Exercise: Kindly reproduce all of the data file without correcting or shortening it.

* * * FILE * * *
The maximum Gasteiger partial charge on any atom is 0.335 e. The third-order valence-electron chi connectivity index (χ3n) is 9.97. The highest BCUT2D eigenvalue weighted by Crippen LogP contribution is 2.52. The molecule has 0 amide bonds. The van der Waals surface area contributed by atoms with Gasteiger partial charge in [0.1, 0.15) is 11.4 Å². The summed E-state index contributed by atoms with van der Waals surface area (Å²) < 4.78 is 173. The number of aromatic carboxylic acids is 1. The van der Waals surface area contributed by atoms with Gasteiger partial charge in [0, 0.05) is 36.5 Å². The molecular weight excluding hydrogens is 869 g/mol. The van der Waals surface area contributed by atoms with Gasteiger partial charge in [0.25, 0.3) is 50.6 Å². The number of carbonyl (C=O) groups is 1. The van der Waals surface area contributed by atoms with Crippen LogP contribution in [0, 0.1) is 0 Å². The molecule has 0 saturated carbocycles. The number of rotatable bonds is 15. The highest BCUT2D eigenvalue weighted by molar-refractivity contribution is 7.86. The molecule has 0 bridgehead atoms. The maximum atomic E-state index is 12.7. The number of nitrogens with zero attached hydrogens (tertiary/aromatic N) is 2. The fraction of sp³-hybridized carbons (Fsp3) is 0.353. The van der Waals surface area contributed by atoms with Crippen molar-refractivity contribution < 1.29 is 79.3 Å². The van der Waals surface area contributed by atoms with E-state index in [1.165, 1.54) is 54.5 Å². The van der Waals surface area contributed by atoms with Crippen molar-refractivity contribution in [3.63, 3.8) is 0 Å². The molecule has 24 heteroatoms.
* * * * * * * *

The maximum Gasteiger partial charge on any atom is 0.335 e. The third-order valence-electron chi connectivity index (χ3n) is 9.97. The highest BCUT2D eigenvalue weighted by Crippen LogP contribution is 2.52. The molecule has 0 amide bonds. The van der Waals surface area contributed by atoms with Gasteiger partial charge in [0.1, 0.15) is 11.4 Å². The summed E-state index contributed by atoms with van der Waals surface area (Å²) < 4.78 is 173. The number of aromatic carboxylic acids is 1. The van der Waals surface area contributed by atoms with Gasteiger partial charge in [0, 0.05) is 36.5 Å². The molecular weight excluding hydrogens is 869 g/mol. The van der Waals surface area contributed by atoms with Gasteiger partial charge in [0.25, 0.3) is 50.6 Å². The number of carbonyl (C=O) groups is 1. The van der Waals surface area contributed by atoms with Crippen LogP contribution in [0, 0.1) is 0 Å². The molecule has 0 saturated carbocycles. The number of rotatable bonds is 15. The highest BCUT2D eigenvalue weighted by molar-refractivity contribution is 7.86. The molecule has 0 bridgehead atoms. The maximum atomic E-state index is 12.7. The number of nitrogens with zero attached hydrogens (tertiary/aromatic N) is 2. The fraction of sp³-hybridized carbons (Fsp3) is 0.353. The van der Waals surface area contributed by atoms with Crippen molar-refractivity contribution < 1.29 is 79.3 Å². The van der Waals surface area contributed by atoms with E-state index in [1.165, 1.54) is 54.5 Å². The van der Waals surface area contributed by atoms with Crippen molar-refractivity contribution in [3.63, 3.8) is 0 Å². The molecule has 24 heteroatoms.